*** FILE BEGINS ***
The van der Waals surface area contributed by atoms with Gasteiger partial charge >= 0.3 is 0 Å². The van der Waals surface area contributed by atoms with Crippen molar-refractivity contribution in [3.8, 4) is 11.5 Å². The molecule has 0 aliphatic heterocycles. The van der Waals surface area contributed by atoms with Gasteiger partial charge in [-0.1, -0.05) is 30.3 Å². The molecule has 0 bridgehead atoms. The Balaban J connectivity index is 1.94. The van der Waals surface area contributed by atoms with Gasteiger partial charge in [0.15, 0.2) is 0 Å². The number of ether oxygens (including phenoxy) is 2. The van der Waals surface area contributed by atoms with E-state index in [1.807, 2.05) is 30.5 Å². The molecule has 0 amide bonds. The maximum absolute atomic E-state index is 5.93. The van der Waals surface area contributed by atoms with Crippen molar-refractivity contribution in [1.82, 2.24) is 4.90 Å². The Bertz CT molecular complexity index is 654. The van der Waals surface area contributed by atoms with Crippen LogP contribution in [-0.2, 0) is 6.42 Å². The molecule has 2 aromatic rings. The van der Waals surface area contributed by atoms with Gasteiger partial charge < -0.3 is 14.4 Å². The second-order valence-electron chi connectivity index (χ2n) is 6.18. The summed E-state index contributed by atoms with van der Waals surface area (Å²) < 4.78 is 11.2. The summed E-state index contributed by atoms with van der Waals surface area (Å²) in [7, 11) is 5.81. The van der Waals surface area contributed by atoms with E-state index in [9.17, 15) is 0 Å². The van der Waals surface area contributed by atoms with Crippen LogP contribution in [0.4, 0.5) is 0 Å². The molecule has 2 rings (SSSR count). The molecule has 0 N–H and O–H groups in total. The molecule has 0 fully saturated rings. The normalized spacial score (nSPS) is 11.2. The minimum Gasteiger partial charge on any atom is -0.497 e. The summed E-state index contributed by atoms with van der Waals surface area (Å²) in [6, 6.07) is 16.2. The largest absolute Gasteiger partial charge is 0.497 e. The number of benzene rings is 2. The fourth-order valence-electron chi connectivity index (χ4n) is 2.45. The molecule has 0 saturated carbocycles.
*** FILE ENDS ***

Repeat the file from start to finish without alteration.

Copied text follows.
The van der Waals surface area contributed by atoms with Gasteiger partial charge >= 0.3 is 0 Å². The van der Waals surface area contributed by atoms with Crippen molar-refractivity contribution in [3.8, 4) is 11.5 Å². The molecule has 0 aliphatic heterocycles. The van der Waals surface area contributed by atoms with Gasteiger partial charge in [-0.1, -0.05) is 30.3 Å². The molecule has 0 bridgehead atoms. The Balaban J connectivity index is 1.94. The van der Waals surface area contributed by atoms with Gasteiger partial charge in [0.15, 0.2) is 0 Å². The number of ether oxygens (including phenoxy) is 2. The van der Waals surface area contributed by atoms with E-state index in [1.807, 2.05) is 30.5 Å². The molecule has 0 amide bonds. The maximum absolute atomic E-state index is 5.93. The van der Waals surface area contributed by atoms with Crippen molar-refractivity contribution in [1.82, 2.24) is 4.90 Å². The Bertz CT molecular complexity index is 654. The van der Waals surface area contributed by atoms with Crippen LogP contribution in [-0.2, 0) is 6.42 Å². The molecule has 2 aromatic rings. The van der Waals surface area contributed by atoms with Gasteiger partial charge < -0.3 is 14.4 Å². The second-order valence-electron chi connectivity index (χ2n) is 6.18. The summed E-state index contributed by atoms with van der Waals surface area (Å²) < 4.78 is 11.2. The summed E-state index contributed by atoms with van der Waals surface area (Å²) in [7, 11) is 5.81. The van der Waals surface area contributed by atoms with E-state index in [9.17, 15) is 0 Å². The van der Waals surface area contributed by atoms with Crippen LogP contribution in [0.4, 0.5) is 0 Å². The molecule has 2 rings (SSSR count). The molecule has 0 N–H and O–H groups in total. The molecule has 0 fully saturated rings. The normalized spacial score (nSPS) is 11.2. The minimum Gasteiger partial charge on any atom is -0.497 e. The summed E-state index contributed by atoms with van der Waals surface area (Å²) in [6, 6.07) is 16.2. The largest absolute Gasteiger partial charge is 0.497 e. The number of benzene rings is 2. The fourth-order valence-electron chi connectivity index (χ4n) is 2.45. The molecule has 0 saturated carbocycles.